Paris : A glass of red wine every night, and the feeling of being privileged in every game of tennis he plays – is the formula for the "re-birth" of former world number one Carlos Moya.
"I do not play for money, I almost think I would play for free," Moya said in an interview with DPA.
On Thursday, he is set to play his friend and fellow Spaniard Rafael Nadal in the search for the dream of a Roland Garros semi-final.
Moya, 30, is the oldest player in the quarterfinals of the French Open. The match against Nadal, nine years younger and current world No.2, is a sporting and emotional challenge for the man who lifted the Roland Garros trophy in 1998.
"I have fun playing, especially on centre courts and with younger players, and keeping pace. Nothing else will give you the adrenaline that is in that."
That enjoyment is just based on plain "love for the sport," he stressed.
"I play for the thrill, for the competition," Moya noted. "Part of the secret is a passion for this game. The physical aspect has helped me too. I think I have used my energy well throughout my career. I have been quite sparing of effort, and that allows me to have got this far without (getting as rundown) as other players."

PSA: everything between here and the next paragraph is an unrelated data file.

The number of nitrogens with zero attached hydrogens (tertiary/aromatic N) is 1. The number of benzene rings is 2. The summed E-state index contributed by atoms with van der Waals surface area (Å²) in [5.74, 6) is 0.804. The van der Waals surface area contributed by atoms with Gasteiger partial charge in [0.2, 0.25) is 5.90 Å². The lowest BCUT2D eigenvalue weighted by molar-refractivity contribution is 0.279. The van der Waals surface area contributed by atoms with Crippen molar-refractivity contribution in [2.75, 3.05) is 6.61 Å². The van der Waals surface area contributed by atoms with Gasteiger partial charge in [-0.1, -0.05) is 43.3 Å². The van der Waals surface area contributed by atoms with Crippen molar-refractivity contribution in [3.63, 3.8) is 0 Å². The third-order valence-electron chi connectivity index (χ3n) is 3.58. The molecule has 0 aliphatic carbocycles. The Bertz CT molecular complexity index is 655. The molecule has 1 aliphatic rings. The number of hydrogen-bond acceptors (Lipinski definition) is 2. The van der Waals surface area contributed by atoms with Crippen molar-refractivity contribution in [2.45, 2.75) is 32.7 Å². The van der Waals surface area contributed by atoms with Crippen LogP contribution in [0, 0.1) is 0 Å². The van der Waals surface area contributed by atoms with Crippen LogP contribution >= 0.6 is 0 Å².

Moya is aware of the fact that his next rival in Paris, Nadal, is special.
"Nothing about Rafa surprises me, I have seen it all," he says of the youngster's talent. "Rafa has to hold on, be ready, stay number two for a couple of years and see what happens to (world number one Roger) Federer, who will have to lower his level some day – I don't know if at 27 or at 30, but some day he will stop being number one."
As to his own performance throughout a long career, Moya has few regrets. He says he has enjoyed life, he still loves to play tennis and he feels he has plenty to look forward to in the game.
"The fact that I have a new coach makes it clear that I am looking for something other than a golden retirement – new motivations and goals, different from those of age 20," he said.
However, Moya knows that at 30 he has to take care of things beyond his game.
"In Hamburg, I started to take a glass of wine every night, and it brings me luck. I drink red wine, always from the country where I happen to be."